If Simon Peter’s brother, Andrew, had found an adult with a lunch of five barley loaves and two fish, instead of a young boy, I’m not sure the 5000 would have been fed that day.
“My little lunch is not even going to make a dent in the need of this crowd. Why bother?”
“How do I know he’s not going to trade the loaves and fishes for some wine?”
“If these people were responsible, they’d have planned ahead and brought lunch for their own family.”
“What am I going to eat? Will there be any left for me?”
I imagine these responses because I’ve thought them myself.
He’d likely have held tight to what’s his. No miracle. No glimpse of the kingdom. No radical abundance of God. Just a man alone in a crowd, listening to the Teacher, but not hearing; still hungry from too small a meal, the smell of sardines on his breath.
Fortunately it was a boy Andrew found. A child.
It was Day 25 of the Generosity Experiment. Only five days left. The end was in sight!
Thirty days of saying ‘yes’ to any request for money that came along. Cookie dough fundraiser, Salvation Army bell ringer (who mistakenly got one of my silver earrings), Thanksgiving basket collection, fundraising lunch, youth Christmas tree sale, Meals on Wheels silent auction, hunger relief in Africa, sponsored child’s Christmas gift, end of year charity requests, tip jar at the coffee shop. It’s exhausting. And then hurricane relief… in November… Seriously?!
It can be overwhelming when you think about it, all the needs around us. It’s easy to want to shut down. But Jesus didn’t see needs; he saw people… with needs, and had compassion.
It’s not that I’m a cheapskate. But until I committed to say yes, I didn’t realize how often I said no. Perhaps the opposite of generosity is not stinginess, it’s apathy.
By Day 20 I was beginning to learn that generosity is not about the needs; it’s about me. I knew something was different on Day 20 because I tossed the Food Bank hunger relief box into my cart at Food Lion without even thinking about it. I always think about it. (I’m not heartless…) There’s just usually a debate in my head about how I could buy the contents of the box for less than the $5.99 price (which I can’t) or how it would be better for me to give a donation straight to the Food Bank (which I don’t), and I leave satisfied that I’ve at least wrestled with this great moral and economic question… while kids in my community are still hungry.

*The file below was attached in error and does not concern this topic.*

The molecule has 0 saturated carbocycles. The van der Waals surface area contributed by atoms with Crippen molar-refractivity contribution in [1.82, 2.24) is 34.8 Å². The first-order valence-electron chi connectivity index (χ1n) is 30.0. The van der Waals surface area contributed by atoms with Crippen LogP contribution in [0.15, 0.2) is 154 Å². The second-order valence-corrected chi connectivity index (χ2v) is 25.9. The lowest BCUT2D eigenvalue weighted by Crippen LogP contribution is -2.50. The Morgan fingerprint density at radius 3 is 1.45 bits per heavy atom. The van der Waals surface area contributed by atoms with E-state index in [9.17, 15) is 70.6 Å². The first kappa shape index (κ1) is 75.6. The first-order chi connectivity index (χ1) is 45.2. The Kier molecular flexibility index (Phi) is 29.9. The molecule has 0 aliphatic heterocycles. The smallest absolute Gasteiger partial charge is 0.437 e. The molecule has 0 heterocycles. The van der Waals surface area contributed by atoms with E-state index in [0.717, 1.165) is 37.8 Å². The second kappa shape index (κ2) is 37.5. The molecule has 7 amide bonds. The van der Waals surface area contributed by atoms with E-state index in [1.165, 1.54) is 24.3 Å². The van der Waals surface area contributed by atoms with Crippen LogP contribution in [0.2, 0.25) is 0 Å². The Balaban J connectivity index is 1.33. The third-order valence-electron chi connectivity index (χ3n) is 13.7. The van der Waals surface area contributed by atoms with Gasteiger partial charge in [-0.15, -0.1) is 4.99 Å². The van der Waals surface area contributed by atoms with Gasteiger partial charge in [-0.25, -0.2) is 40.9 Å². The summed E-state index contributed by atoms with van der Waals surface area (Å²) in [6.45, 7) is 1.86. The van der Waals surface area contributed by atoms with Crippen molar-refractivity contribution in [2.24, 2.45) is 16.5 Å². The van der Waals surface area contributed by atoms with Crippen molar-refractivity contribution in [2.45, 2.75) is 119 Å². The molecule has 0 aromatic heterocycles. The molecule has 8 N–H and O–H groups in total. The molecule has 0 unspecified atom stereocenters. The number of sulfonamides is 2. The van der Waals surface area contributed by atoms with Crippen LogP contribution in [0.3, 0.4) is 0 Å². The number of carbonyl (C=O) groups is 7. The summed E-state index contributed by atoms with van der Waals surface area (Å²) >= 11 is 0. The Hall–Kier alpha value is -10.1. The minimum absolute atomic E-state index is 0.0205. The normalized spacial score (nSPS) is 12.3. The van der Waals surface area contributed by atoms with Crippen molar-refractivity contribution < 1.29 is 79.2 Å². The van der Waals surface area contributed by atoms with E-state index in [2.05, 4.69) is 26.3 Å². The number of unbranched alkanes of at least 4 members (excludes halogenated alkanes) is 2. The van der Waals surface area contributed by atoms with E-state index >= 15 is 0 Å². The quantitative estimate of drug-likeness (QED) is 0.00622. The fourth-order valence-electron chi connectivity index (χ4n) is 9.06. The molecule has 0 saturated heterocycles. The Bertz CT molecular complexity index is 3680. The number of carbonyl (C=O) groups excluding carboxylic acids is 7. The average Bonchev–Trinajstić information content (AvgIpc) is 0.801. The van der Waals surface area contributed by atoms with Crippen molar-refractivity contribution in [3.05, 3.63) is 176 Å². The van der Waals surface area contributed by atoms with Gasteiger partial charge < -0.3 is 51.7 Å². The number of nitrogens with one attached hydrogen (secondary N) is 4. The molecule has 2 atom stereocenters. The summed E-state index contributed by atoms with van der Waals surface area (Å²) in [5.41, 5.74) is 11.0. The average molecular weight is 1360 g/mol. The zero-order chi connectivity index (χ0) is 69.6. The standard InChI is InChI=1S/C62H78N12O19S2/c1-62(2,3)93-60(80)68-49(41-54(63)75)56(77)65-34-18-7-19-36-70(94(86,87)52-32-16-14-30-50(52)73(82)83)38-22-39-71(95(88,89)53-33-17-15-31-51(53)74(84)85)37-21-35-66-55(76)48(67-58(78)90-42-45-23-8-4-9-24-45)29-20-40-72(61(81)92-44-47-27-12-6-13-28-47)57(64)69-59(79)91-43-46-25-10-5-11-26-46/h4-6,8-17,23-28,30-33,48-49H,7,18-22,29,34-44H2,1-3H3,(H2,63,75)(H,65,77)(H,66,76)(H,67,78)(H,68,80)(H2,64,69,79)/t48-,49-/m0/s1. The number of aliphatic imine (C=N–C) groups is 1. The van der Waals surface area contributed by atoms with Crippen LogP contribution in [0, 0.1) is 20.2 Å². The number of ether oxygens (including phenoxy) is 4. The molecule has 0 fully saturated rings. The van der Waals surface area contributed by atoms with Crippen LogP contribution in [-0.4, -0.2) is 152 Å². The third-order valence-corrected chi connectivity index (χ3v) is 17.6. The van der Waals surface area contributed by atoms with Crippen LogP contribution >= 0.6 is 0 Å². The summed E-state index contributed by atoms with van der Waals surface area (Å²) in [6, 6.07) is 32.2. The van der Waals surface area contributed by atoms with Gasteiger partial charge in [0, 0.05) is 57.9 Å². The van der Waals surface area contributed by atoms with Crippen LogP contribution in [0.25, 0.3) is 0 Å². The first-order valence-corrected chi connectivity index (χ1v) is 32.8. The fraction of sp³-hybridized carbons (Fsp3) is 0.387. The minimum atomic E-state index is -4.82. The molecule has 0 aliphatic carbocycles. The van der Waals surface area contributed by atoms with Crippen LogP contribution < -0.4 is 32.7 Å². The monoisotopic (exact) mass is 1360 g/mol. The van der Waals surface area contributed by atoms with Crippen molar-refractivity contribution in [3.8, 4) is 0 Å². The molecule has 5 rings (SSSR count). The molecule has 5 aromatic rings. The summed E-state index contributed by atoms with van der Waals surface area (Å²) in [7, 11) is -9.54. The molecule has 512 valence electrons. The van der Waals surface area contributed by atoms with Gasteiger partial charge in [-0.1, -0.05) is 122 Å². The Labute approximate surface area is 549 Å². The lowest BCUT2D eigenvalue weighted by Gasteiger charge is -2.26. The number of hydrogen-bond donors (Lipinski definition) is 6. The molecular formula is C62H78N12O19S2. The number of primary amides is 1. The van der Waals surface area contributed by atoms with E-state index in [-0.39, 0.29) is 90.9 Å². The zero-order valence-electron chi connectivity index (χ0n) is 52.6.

The truth is, I’ve never known a hunger that is ever-present, or the fear of not being able to feed my children. But when I grabbed the food box without thinking about it, I knew a habit was forming. They say we become what we do most often (a sobering thought). After 20 days, yes was becoming a habit.
I was pretty pleased with my spiritual and charitable progress. Being two-thirds of the way in to the Generosity Experiment, it felt like I was in the homestretch.
We were out of town on Day 25, and heard a young mother give a testimony in worship. She was driving with her twin four year old daughters when the girls spotted a man holding a sign on the side of the road. They desperately told their mother that the man needed their help, and convinced a weary mom to go to the store and return to the man with groceries in hand.
“A four year old,” she said, “sees without prejudice and gives without worry about the cost.”
As my family and I headed back to Wilmington, we pulled off the highway at Exit 312. It’s a familiar exit to us, but this day there was an unfamiliar sight – a man, weary and cold, holding a sign. “Homeless. Anything will help.”
If my commitment to the Generosity Experiment was not enough, there was a 12 year old in the back seat of my car who’d been paying attention during church, staring intently and purely at the man through the window. She didn’t say a thing. She didn’t have to.
We went and put five loaves and two fishes on a gift card at Wendy’s. And that’s when I realized that generosity has nothing to do with money.
God-shaped generosity is about how I see the world and the people in it. It is compassionate and merciful and unconditional, like a child. It’s about how I hold the resources I’ve been entrusted to hold – with a clenched fist or an open hand. Turns out my knuckles were pretty white.
God-shaped generosity “sees without prejudice and gives without worry about the cost.” It affirms the abundance of creation and trusts that there is enough. It responds with faith, not with fear; faith that God will not leave you empty-handed.
Take the Generosity Experiment. Thirty days of saying yes.
It is the spiritual practice of unclenching your hand. It is training a muscle memory in your heart that is more open than self-protective. God will not ask you to give more than you have, but you will surely discover you have more than you think.
He may even use the ‘yes’ of your meager sack lunch to make the kingdom of God beautifully visible… to you.